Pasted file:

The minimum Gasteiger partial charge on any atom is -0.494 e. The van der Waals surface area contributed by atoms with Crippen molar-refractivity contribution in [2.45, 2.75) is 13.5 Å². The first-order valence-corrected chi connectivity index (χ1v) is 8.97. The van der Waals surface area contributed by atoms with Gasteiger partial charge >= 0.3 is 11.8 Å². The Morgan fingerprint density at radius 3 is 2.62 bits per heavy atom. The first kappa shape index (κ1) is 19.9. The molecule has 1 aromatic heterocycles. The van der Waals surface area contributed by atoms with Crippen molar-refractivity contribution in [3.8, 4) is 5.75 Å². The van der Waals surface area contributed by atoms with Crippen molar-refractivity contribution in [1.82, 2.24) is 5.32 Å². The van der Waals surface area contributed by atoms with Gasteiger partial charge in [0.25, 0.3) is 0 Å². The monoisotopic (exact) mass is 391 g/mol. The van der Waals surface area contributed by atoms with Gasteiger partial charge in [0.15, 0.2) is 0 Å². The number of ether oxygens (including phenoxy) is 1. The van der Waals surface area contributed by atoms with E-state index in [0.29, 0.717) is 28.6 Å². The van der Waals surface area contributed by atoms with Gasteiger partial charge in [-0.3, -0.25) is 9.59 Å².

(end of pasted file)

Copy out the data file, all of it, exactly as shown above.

The minimum Gasteiger partial charge on any atom is -0.494 e. The van der Waals surface area contributed by atoms with Crippen molar-refractivity contribution in [2.45, 2.75) is 13.5 Å². The first-order valence-corrected chi connectivity index (χ1v) is 8.97. The van der Waals surface area contributed by atoms with Gasteiger partial charge >= 0.3 is 11.8 Å². The Morgan fingerprint density at radius 3 is 2.62 bits per heavy atom. The first kappa shape index (κ1) is 19.9. The molecule has 1 aromatic heterocycles. The van der Waals surface area contributed by atoms with Crippen molar-refractivity contribution in [3.8, 4) is 5.75 Å². The van der Waals surface area contributed by atoms with Crippen molar-refractivity contribution in [1.82, 2.24) is 5.32 Å². The van der Waals surface area contributed by atoms with Gasteiger partial charge in [0.25, 0.3) is 0 Å². The monoisotopic (exact) mass is 391 g/mol. The van der Waals surface area contributed by atoms with Gasteiger partial charge in [0.15, 0.2) is 0 Å². The number of ether oxygens (including phenoxy) is 1. The van der Waals surface area contributed by atoms with E-state index in [0.29, 0.717) is 28.6 Å². The van der Waals surface area contributed by atoms with Gasteiger partial charge in [-0.3, -0.25) is 9.59 Å².